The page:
There’s a small parking lot in front of the restaurant, but most people recommend parking a bit up the hill at Estacionamiento Dona Rosa (you’ll see it in Google Maps) and walking down, this also lets you walk by the footbridge over the river first.

Before or after your burger, hike to Paraiso. Yes, paradise.

A short and easy 30-40 minute walk along the river brings you to natural formed pools in the river.

It’s very similar to Cajon del Azul, without the full day of hiking.

If you’re driving to the mirador or campsites in the area, there are a lot of signs directing you making it very easy to find! You will lose signal when you get close so have a map downloaded or rely on the signs.
Bosque Tallado’s epic view of the city below

El Bosque Tallado

This carved forest was created by local artist Marcelo López in 1998 after a fire laid waste to this Lenga forest.

Artists from around the world transformed fallen trees into 60 sculptures creating a literal “bosque tallado.”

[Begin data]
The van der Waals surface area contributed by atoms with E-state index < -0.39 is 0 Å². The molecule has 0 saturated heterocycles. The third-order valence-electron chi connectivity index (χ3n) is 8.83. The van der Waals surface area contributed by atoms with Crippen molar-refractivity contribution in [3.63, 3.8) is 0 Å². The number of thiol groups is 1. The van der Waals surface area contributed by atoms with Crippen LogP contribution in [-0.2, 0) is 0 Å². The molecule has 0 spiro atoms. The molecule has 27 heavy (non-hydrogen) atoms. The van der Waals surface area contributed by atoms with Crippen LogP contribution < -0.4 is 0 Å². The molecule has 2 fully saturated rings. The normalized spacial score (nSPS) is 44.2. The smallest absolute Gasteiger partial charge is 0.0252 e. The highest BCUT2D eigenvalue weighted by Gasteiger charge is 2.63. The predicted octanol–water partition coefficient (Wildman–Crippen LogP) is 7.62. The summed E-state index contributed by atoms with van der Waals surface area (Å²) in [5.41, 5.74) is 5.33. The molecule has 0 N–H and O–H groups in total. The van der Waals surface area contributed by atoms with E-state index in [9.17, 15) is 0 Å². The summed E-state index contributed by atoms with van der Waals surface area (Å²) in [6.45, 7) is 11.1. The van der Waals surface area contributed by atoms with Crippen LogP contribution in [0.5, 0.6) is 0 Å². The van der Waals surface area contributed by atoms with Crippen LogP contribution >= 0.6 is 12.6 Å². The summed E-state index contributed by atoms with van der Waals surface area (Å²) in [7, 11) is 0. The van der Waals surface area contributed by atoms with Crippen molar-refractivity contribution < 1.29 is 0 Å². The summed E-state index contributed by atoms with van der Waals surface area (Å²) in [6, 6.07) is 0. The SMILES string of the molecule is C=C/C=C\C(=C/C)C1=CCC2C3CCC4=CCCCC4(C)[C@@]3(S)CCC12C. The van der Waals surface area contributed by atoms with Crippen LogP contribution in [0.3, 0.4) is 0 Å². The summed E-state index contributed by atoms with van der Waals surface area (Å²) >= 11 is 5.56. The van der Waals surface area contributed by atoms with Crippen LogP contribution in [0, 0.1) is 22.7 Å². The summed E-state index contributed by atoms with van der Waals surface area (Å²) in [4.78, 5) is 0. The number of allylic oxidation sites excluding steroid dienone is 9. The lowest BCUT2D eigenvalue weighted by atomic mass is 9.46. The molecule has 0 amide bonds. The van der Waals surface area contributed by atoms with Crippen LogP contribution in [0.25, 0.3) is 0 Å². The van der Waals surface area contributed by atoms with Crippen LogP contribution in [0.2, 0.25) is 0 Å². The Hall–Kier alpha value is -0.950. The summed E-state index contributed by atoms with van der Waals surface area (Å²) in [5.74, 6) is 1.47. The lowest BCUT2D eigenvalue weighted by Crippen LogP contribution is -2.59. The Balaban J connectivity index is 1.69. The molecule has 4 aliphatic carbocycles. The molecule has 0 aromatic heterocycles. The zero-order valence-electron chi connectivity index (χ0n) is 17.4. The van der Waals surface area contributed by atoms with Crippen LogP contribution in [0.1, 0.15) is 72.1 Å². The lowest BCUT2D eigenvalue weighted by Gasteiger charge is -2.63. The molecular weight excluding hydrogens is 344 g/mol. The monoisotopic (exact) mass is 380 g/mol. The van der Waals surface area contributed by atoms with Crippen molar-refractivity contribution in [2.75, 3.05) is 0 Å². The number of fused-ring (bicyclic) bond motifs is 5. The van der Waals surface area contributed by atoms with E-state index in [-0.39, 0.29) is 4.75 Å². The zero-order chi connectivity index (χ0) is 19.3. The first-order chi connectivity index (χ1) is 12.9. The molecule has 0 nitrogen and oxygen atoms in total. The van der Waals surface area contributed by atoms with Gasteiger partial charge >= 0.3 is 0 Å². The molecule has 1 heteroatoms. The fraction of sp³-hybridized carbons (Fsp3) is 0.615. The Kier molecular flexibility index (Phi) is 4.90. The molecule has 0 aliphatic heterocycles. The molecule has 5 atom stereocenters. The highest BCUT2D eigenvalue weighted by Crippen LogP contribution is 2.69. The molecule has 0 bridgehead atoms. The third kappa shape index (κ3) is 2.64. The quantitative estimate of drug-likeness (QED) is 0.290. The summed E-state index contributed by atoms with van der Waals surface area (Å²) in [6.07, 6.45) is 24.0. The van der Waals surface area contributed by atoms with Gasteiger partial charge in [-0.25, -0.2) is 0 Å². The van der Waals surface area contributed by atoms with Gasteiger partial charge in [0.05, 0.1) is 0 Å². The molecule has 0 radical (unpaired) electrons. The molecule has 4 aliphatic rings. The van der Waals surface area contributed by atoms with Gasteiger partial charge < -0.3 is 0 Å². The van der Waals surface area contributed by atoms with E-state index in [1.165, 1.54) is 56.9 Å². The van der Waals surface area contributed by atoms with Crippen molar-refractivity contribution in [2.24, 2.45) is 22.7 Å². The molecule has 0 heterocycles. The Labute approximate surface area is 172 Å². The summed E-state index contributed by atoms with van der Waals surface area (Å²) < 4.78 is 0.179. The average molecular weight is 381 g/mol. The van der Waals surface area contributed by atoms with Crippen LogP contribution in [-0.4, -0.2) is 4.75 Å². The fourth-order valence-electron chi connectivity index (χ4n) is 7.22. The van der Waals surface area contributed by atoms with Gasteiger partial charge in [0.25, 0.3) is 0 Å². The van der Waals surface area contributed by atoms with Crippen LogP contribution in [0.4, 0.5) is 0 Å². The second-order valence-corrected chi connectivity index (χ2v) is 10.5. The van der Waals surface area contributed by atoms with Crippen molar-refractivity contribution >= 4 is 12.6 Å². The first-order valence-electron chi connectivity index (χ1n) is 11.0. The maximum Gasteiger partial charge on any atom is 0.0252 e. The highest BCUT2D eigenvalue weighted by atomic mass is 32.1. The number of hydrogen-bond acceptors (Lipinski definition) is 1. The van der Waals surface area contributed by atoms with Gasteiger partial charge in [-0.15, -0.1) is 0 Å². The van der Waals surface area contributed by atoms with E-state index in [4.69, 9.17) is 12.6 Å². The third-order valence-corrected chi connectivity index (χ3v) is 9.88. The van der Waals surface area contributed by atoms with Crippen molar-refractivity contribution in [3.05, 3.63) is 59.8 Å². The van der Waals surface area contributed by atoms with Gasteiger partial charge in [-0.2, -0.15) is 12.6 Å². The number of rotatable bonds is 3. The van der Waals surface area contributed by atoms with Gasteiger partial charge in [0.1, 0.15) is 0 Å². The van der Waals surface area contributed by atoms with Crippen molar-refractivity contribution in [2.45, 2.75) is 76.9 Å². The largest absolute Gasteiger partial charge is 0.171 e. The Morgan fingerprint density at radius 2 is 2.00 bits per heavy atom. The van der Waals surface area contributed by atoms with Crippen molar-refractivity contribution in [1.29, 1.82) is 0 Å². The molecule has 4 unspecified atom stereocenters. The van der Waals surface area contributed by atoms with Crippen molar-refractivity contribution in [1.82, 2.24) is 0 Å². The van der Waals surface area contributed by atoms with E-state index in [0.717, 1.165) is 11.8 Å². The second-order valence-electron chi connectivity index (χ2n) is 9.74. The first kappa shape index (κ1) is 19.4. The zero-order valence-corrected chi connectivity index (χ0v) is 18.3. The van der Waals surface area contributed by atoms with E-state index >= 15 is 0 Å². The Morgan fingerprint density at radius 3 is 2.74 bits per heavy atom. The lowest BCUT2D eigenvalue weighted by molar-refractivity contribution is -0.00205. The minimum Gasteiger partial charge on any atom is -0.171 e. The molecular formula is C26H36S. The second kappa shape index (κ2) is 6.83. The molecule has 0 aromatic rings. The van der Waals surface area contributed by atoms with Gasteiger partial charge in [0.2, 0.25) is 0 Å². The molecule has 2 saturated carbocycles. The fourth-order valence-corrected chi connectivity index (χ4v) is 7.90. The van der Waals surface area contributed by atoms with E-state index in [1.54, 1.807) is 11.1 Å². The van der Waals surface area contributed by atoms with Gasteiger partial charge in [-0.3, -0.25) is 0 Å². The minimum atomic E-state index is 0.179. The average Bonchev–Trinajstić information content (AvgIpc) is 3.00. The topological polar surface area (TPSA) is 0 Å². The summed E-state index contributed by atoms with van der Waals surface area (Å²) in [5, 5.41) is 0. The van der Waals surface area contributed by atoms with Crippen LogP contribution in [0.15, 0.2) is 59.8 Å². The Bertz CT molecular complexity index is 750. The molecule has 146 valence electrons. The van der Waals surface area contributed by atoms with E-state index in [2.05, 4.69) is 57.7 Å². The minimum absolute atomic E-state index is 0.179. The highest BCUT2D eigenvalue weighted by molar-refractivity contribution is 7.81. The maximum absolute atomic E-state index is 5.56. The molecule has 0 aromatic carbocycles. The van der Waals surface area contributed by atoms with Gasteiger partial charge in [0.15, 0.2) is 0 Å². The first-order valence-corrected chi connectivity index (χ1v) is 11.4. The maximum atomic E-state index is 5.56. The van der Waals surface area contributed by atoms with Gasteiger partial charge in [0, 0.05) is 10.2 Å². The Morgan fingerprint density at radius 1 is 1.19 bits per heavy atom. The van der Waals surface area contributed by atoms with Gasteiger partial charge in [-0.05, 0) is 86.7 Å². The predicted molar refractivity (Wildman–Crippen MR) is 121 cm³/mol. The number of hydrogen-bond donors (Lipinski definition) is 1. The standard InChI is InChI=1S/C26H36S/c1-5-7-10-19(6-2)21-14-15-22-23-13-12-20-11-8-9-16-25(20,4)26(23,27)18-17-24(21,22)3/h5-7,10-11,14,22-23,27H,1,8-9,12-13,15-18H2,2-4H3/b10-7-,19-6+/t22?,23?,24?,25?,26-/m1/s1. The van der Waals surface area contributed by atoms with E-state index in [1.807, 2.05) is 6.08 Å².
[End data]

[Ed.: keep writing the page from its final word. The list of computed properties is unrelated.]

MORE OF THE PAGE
There is no way to get here without a car.

You’ll take Ruta 40 south before driving 13 kilometers, weaving up, up, up Cerro Piltriquitrón.

The hike up to the actual forest from the parking lot is only a kilometer but do not underestimate it, it is very steep.

You will be huffing and puffing, but push through, it’s worth it.

There are a few areas to sit and catch your breath on the way up.

At the top there’s a restaurant and bathrooms, or you can bring a picnic.

You’ll pay your entry fee for the bosque tallado here so don’t leave your cash in the car.

After the bosque tallado you can keep going to…

Refugio Piltriquitrón

Keep walking half a kilometer further after the Bosque Tallado to reach the Refugio Piltriquitrón.